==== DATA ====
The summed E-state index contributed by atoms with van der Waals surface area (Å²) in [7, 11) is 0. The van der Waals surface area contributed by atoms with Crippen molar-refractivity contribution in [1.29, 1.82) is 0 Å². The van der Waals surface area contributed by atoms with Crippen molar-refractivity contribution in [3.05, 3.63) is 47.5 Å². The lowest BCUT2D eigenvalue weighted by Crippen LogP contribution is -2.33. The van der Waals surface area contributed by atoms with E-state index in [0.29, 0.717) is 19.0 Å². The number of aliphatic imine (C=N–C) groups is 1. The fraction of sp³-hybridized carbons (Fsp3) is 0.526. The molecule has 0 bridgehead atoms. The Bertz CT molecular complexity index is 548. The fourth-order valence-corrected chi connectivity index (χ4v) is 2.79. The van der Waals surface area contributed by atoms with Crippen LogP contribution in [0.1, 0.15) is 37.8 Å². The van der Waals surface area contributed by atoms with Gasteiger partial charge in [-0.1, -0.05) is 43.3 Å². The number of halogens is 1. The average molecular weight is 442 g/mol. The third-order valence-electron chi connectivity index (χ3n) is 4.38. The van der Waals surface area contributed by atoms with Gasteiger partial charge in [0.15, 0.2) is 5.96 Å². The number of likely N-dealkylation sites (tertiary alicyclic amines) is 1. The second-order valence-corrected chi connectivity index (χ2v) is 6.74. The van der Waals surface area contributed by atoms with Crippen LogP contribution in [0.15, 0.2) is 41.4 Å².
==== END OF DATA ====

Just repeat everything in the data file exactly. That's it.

The summed E-state index contributed by atoms with van der Waals surface area (Å²) in [7, 11) is 0. The van der Waals surface area contributed by atoms with Crippen molar-refractivity contribution in [1.29, 1.82) is 0 Å². The van der Waals surface area contributed by atoms with Crippen molar-refractivity contribution in [3.05, 3.63) is 47.5 Å². The lowest BCUT2D eigenvalue weighted by Crippen LogP contribution is -2.33. The van der Waals surface area contributed by atoms with E-state index in [0.29, 0.717) is 19.0 Å². The number of aliphatic imine (C=N–C) groups is 1. The fraction of sp³-hybridized carbons (Fsp3) is 0.526. The molecule has 0 bridgehead atoms. The Bertz CT molecular complexity index is 548. The fourth-order valence-corrected chi connectivity index (χ4v) is 2.79. The van der Waals surface area contributed by atoms with Crippen LogP contribution in [0.1, 0.15) is 37.8 Å². The van der Waals surface area contributed by atoms with Gasteiger partial charge in [-0.1, -0.05) is 43.3 Å². The number of halogens is 1. The average molecular weight is 442 g/mol. The third-order valence-electron chi connectivity index (χ3n) is 4.38. The van der Waals surface area contributed by atoms with Gasteiger partial charge in [0.15, 0.2) is 5.96 Å². The number of likely N-dealkylation sites (tertiary alicyclic amines) is 1. The second-order valence-corrected chi connectivity index (χ2v) is 6.74. The van der Waals surface area contributed by atoms with Crippen LogP contribution in [0.15, 0.2) is 41.4 Å².